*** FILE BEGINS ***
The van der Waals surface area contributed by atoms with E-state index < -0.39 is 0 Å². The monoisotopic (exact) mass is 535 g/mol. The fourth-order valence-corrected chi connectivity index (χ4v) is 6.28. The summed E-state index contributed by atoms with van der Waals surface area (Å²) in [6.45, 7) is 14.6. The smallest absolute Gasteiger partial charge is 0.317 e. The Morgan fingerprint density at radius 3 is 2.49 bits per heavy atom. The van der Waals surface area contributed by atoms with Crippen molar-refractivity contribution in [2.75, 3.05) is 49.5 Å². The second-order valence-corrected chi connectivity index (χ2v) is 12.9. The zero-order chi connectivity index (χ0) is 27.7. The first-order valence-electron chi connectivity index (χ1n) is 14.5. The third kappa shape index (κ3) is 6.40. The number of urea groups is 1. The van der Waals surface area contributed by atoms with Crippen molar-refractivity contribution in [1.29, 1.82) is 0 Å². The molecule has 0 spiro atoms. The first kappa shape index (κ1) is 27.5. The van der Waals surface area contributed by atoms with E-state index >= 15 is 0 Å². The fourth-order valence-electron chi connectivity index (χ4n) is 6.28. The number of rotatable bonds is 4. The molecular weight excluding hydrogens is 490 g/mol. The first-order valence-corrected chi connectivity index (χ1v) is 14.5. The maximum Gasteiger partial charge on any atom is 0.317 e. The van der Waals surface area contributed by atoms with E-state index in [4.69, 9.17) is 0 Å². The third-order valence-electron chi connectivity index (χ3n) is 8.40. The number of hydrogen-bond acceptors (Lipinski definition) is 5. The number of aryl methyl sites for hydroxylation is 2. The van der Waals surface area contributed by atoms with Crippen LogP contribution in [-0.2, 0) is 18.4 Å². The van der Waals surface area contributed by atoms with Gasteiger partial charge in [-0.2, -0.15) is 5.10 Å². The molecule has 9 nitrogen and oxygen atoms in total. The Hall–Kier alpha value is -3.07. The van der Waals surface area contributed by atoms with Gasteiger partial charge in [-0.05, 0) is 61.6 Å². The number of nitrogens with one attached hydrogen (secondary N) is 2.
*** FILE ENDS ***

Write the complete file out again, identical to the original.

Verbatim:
The van der Waals surface area contributed by atoms with E-state index < -0.39 is 0 Å². The monoisotopic (exact) mass is 535 g/mol. The fourth-order valence-corrected chi connectivity index (χ4v) is 6.28. The summed E-state index contributed by atoms with van der Waals surface area (Å²) in [6.45, 7) is 14.6. The smallest absolute Gasteiger partial charge is 0.317 e. The Morgan fingerprint density at radius 3 is 2.49 bits per heavy atom. The van der Waals surface area contributed by atoms with Crippen molar-refractivity contribution in [2.75, 3.05) is 49.5 Å². The second-order valence-corrected chi connectivity index (χ2v) is 12.9. The zero-order chi connectivity index (χ0) is 27.7. The first-order valence-electron chi connectivity index (χ1n) is 14.5. The third kappa shape index (κ3) is 6.40. The number of urea groups is 1. The van der Waals surface area contributed by atoms with Crippen molar-refractivity contribution in [1.29, 1.82) is 0 Å². The molecule has 0 spiro atoms. The first kappa shape index (κ1) is 27.5. The van der Waals surface area contributed by atoms with E-state index >= 15 is 0 Å². The fourth-order valence-electron chi connectivity index (χ4n) is 6.28. The number of rotatable bonds is 4. The molecular weight excluding hydrogens is 490 g/mol. The first-order valence-corrected chi connectivity index (χ1v) is 14.5. The maximum Gasteiger partial charge on any atom is 0.317 e. The van der Waals surface area contributed by atoms with E-state index in [4.69, 9.17) is 0 Å². The third-order valence-electron chi connectivity index (χ3n) is 8.40. The number of hydrogen-bond acceptors (Lipinski definition) is 5. The number of aryl methyl sites for hydroxylation is 2. The van der Waals surface area contributed by atoms with Crippen LogP contribution in [-0.2, 0) is 18.4 Å². The van der Waals surface area contributed by atoms with Gasteiger partial charge in [-0.2, -0.15) is 5.10 Å². The molecule has 9 nitrogen and oxygen atoms in total. The Hall–Kier alpha value is -3.07. The van der Waals surface area contributed by atoms with Gasteiger partial charge in [-0.05, 0) is 61.6 Å². The number of nitrogens with one attached hydrogen (secondary N) is 2.